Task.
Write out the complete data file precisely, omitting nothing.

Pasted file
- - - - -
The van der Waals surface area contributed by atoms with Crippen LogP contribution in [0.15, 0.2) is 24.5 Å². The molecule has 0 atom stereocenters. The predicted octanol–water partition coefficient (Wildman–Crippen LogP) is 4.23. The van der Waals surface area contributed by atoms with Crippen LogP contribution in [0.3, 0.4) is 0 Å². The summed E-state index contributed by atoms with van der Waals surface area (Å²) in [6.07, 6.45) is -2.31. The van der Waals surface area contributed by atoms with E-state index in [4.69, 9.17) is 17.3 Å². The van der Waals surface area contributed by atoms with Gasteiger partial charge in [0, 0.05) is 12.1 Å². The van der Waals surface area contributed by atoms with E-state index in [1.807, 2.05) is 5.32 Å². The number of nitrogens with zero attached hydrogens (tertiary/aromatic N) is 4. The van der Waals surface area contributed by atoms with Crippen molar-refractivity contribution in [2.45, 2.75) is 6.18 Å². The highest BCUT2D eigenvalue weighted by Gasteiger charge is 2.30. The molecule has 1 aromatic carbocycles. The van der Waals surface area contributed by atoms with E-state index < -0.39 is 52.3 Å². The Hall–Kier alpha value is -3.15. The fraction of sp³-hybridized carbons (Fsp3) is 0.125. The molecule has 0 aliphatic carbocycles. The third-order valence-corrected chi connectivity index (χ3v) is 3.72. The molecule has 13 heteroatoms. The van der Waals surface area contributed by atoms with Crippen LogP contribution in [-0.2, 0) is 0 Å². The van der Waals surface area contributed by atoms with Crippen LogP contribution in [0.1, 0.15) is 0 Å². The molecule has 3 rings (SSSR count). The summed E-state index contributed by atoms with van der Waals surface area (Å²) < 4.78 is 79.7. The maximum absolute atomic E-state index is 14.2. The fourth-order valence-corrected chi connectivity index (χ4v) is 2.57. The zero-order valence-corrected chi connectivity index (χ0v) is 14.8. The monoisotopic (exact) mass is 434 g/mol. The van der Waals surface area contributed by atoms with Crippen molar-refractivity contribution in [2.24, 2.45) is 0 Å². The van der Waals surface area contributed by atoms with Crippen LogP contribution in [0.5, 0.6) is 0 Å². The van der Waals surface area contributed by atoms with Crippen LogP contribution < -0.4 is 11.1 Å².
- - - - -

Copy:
The van der Waals surface area contributed by atoms with Crippen LogP contribution in [0.15, 0.2) is 24.5 Å². The molecule has 0 atom stereocenters. The predicted octanol–water partition coefficient (Wildman–Crippen LogP) is 4.23. The van der Waals surface area contributed by atoms with Crippen LogP contribution in [0.3, 0.4) is 0 Å². The summed E-state index contributed by atoms with van der Waals surface area (Å²) in [6.07, 6.45) is -2.31. The van der Waals surface area contributed by atoms with E-state index in [4.69, 9.17) is 17.3 Å². The van der Waals surface area contributed by atoms with Gasteiger partial charge in [0, 0.05) is 12.1 Å². The van der Waals surface area contributed by atoms with E-state index in [1.807, 2.05) is 5.32 Å². The number of nitrogens with zero attached hydrogens (tertiary/aromatic N) is 4. The van der Waals surface area contributed by atoms with Crippen molar-refractivity contribution in [2.45, 2.75) is 6.18 Å². The highest BCUT2D eigenvalue weighted by Gasteiger charge is 2.30. The molecule has 1 aromatic carbocycles. The van der Waals surface area contributed by atoms with E-state index < -0.39 is 52.3 Å². The Hall–Kier alpha value is -3.15. The fraction of sp³-hybridized carbons (Fsp3) is 0.125. The molecule has 0 aliphatic carbocycles. The third-order valence-corrected chi connectivity index (χ3v) is 3.72. The molecule has 13 heteroatoms. The van der Waals surface area contributed by atoms with Crippen LogP contribution in [-0.2, 0) is 0 Å². The van der Waals surface area contributed by atoms with Crippen LogP contribution in [0.1, 0.15) is 0 Å². The molecule has 3 rings (SSSR count). The summed E-state index contributed by atoms with van der Waals surface area (Å²) < 4.78 is 79.7. The maximum absolute atomic E-state index is 14.2. The fourth-order valence-corrected chi connectivity index (χ4v) is 2.57. The zero-order valence-corrected chi connectivity index (χ0v) is 14.8. The monoisotopic (exact) mass is 434 g/mol. The van der Waals surface area contributed by atoms with Crippen molar-refractivity contribution in [2.24, 2.45) is 0 Å². The van der Waals surface area contributed by atoms with Crippen LogP contribution in [0.5, 0.6) is 0 Å². The van der Waals surface area contributed by atoms with Crippen LogP contribution < -0.4 is 11.1 Å².